For Veterans Day 2021, Kansas State’s College of Education Military Initiatives Committee recognized local teachers who are military veterans through Operation Veterans Day.
Dustin Meritt, professor of practice in the College of Education, an Army veteran and chair of the committee, said a group visited over 20 self-identified military veteran teachers in the district and gave them a certificate and a special edition EDCATS T-shirt.
“Working in education really is another form of service, in my opinion, to your community,” Meritt said. “You could see that pride. They really appreciated it. Just taking the time out of the day to say, ‘We recognize you. We recognize you for your previous service to your country and now your local service to your community.'”
Meritt said the committee works with Fort Riley and Fort Leavenworth and plans to branch out to other bases in the state. In addition, he said the committee provides resources such as scholarships, therapy and installments of the Hot Topics Professional Development Series, which brings speakers to discuss navigating military and civilian life.
Merritt said that the committee aims to help veterans and military-connected individuals — such as spouses and children of veterans — transition from military life into academia.
“I think that’s something we’re trying to do with our military initiatives is just providing that pipeline,” Meritt said, “providing that outlet for folks to just ask, ‘Hey, can you tell me about your transition?’ or ‘Here’s some of the things I’m struggling with, are there any tips or tricks you would have?'”
Because faculty members can choose to be on the committee, Meritt said there is a wide breadth of knowledge on the Military Initiatives Committee.
“We’re fortunate on our committee that we have some representatives from our counseling department,” Meritt said. “I’ve kind of tasked them with, ‘Let us know as committee members, what are some things that we can be doing if somebody comes to us?'”
The ability to assist veterans and military-connected students transitioning to civilian life is an important factor to the committee, Meritt said.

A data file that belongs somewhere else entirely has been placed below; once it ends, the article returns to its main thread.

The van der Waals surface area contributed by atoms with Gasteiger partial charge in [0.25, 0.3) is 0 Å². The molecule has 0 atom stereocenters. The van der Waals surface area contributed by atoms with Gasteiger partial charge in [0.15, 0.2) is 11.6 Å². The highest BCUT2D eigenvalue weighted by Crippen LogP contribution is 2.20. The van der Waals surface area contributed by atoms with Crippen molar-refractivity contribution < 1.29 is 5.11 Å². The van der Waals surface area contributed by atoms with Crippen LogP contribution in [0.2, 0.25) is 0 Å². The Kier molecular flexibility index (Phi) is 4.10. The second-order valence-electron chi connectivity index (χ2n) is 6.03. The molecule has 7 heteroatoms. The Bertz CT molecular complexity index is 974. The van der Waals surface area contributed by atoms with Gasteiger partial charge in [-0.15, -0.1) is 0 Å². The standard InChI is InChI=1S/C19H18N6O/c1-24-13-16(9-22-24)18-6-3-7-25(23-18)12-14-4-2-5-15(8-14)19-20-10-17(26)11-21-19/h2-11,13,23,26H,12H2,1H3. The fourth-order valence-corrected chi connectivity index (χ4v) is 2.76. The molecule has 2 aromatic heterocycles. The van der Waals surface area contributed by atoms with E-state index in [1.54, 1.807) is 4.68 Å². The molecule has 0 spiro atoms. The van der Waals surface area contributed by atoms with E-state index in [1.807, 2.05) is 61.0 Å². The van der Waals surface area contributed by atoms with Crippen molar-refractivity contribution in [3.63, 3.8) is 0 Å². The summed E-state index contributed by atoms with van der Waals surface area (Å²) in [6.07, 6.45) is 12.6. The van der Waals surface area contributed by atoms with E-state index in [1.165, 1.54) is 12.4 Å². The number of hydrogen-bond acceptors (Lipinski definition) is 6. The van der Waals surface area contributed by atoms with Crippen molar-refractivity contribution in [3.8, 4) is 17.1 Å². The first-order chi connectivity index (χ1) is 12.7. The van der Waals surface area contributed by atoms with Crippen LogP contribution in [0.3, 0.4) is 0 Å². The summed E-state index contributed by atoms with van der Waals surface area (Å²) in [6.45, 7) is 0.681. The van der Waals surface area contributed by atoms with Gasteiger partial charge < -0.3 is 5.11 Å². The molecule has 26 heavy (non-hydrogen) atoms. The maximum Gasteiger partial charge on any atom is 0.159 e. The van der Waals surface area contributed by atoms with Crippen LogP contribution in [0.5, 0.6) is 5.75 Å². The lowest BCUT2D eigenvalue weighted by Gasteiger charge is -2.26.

“I think the big thing that we want our students who are veterans or our students who are service-connected … we want them to know, ‘Listen, you don’t have to struggle,'” Meritt said. “‘If there are things that are specific towards this that you need help this, we are here for you. You do not have to be at this alone, whatever it may be.’ I think that’s the big thing is just letting folks know.”
Cesar Rivera, graduate student in college student development, is an Army veteran who works in the career center. He said the Military Initiatives Committee is beneficial for K-State student-veterans.
“[It’s] a place on campus that is recognizing the military presence to show some of those veterans who may have trouble with transitioning from military life to civilian life and being a good college student,” Rivera said. “Basically, a place for you to have a home within a home — a new home with K-State.”
He said the initiative follows familiar organizations for veterans.
“In the military, we have so many different organizations that allow us to portray our strengths,” Rivera said. “So, I feel this initiative here on campus is allowing veterans to highlight their skills and personalities, as well.”
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Art DeGroat, Colonel H. Duane Saunders executive director of military and veteran affairs at K-State and an Army veteran, oversees the Military Initiatives Committee. Besides the faculty members involved with the committee, he said many students who are not veterans benefit from working with the committee.
“For many, they were not veterans, and this gives them a personal experience to understand veterans and military-connected people in connection with education,” DeGroat said. “It gives them more added skill to serve that community of their careers, so take them that way.”
DeGroat said civilian teachers working with the military community attracted Jill Biden’s attention. As a result, she took a special interest in K-State’s College of Education. DeGroat said when Biden was the second lady during the Obama administration, she visited the university and Fort Riley.
“Jill Biden heard through the Military Child Education Coalition that Kansas State University was one of the first universities in America that actually had a curriculum for soon-to-be school teachers — and it was mandatory curriculum — and they prepared them to how to deal with military children in their classrooms,” DeGroat said.
He said Debbie Mercer, dean of the College of Education, hosted Biden on a Fort Riley Middle School tour and showed her the work K-State is doing.
Now that Jill Biden is the first lady, DeGroat said she is continuing to serve military-connected people in education. She even reached out to Mercer once again to discuss better serving students with parents in the military.
“I had the opportunity to be a part of a private conversation where we just really dove into the issues military children are facing today and how we can best support them,” Mercer said. “Just phenomenal dialogue with leaders in organizations that provide support on a national level.”
While the Military Initiatives Committee is setting the example for schools across the country, Rivera said he hopes the College of Education can provide a blueprint for other colleges at K-State to aid veterans.
“We’re working to see if there are other departments on campus that can thrive with having an initiative like this,” Rivera said. “There’s veteran-students in other organizations, as well, that could possibly benefit from having an initiative like this, but we’re willing to be the guinea pigs if you will and try to get some things started off.”
More information is on the College of Education’s Military Initiatives website.